This Famous Senator Lost The Democratic Party's Support & It Signals A MAJOR Shift

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A Democratic stronghold faced opposition from her own party this weekend, when delegates at the California Democratic Convention refused to endorse Sen. Dianne Feinstein's reelection bid. Nominees must receive 60 percent of votes in order to be awarded an endorsement; Feinstein only received only 37.

That being said, the longtime senator is still expected to win come November, according to CNN, which credits her large amount of resources and support from non-party members, like Independents and some Republicans. Feinstein has served in the Senate since 1992.

Feinstein's main intra-party opponent is California State Sen. Kevin de León, who zeroed in on Feinstein's more moderate political viewpoints and actions. He received 54 percent of votes, just shy of the number needed for an endorsement, but still significantly more than Feinstein.

"I'm running for U.S. Senate because the days of Democrats biding our time, biding our talk, are over," De León said in a speech at the convention on Saturday. "Leadership comes from human audacity, not from congressional seniority."

He also called out a comment Feinstein made last August, wherein she reportedly said that President Trump could "be a good president" if "he can learn and change." De León directly mentioned these statements in his message.

"We demand passion, not patience. We speak truth to power, and we've never been fooled into thinking that Donald Trump could be a good president," he said. "California Democrats — we fight on the front lines — we don’t equivocate on the sidelines."

Even if Feinstein is expected to be the victor in November, the race is a microcosm of the state of the Democratic party. Especially since the 2016 election, after a vicious party showdown between Sen. Bernie Sanders and Hillary Clinton, left-leaning voters have been at odds about how best to pursue a liberal agenda. More centrist liberals are generally more open to compromising with their peers across the aisle, even if that means sacrificing certain legislative goals. Those who fall further left consider that approach to be toothless and insincere.

Critics of centrist liberalism might point to an example like the DACA showdown, which has thus far been anticlimactic in nature as congressional Democrats repeatedly leave calls for the protection of undocumented child immigrants on the chopping block. On this issue in particular, NPR reported that Feinstein, who sits on the Senate Appropriations Committee, once said the body would never pass funding for a U.S.-Mexican border wall before promptly voting for a piece of would-be legislation that would do just that. (That legislation did ultimately fail.)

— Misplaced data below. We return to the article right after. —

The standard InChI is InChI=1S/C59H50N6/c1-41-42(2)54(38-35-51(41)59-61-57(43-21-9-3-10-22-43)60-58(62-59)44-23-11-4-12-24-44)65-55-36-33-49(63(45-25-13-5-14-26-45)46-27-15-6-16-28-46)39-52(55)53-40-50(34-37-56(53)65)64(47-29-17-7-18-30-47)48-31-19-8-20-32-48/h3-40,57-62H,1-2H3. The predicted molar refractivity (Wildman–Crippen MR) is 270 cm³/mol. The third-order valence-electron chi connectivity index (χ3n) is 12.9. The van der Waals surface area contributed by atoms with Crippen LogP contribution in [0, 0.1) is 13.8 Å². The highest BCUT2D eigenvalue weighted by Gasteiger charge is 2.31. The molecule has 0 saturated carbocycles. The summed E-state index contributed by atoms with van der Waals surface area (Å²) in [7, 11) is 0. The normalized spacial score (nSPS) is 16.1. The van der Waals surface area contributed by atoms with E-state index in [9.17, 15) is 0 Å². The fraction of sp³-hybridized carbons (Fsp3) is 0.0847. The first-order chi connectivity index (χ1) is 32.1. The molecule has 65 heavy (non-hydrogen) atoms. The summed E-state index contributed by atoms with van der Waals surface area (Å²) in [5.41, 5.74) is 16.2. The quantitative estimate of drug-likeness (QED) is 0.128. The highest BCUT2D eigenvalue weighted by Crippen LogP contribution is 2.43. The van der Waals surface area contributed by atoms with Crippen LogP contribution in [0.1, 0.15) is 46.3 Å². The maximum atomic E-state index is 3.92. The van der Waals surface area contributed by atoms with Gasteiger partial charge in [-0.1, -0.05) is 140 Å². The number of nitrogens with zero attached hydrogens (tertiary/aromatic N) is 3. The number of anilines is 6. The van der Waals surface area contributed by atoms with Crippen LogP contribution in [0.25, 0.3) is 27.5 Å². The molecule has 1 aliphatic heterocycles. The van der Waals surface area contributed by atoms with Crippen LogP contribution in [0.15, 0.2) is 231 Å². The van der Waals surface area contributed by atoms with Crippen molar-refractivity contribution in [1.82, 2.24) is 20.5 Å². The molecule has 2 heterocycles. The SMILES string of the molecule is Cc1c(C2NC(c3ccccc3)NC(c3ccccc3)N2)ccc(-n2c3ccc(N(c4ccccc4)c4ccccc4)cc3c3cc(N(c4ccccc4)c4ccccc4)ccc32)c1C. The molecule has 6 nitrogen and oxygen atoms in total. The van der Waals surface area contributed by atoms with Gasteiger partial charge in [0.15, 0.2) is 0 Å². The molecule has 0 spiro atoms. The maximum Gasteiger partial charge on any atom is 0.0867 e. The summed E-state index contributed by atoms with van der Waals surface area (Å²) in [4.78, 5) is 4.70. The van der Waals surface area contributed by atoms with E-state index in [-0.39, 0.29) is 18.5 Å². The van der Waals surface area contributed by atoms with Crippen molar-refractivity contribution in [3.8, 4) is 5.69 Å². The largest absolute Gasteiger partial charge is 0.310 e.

In turn, those Democrats who are determined to steer the party further left tend to believe that there are certain issues which the party cannot afford to, and are morally obligated not to, eschew in favor of simply passing laws and moving forward. They would prioritize labor rights and broad economic equality as essential political priorities. In his Saturday speech, de León characterized himself as one such Democrat.

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"Democrats, you'll never have to guess where I stand," he said.

While de León did not win the official party endorsement, earning such a high proportion of the votes will undoubtedly send a message to more traditional establishment Democrats who would otherwise continue to repeat the same talking points which have dominated the party's rhetoric since the 1990s. Those candidates who might have been classified as more fringe have become mainstream regulars, and it appears that Sanders' 2016 campaign was just the beginning.

If there has been one lesson since the 2016 elections, however, it has been that no candidate is a sure thing. While Feinstein is currently the favorite for the November senatorial race, much could change in the upcoming months. With neither Democratic candidate currently enjoying the state Democrats' endorsement, it's far too early to call the race.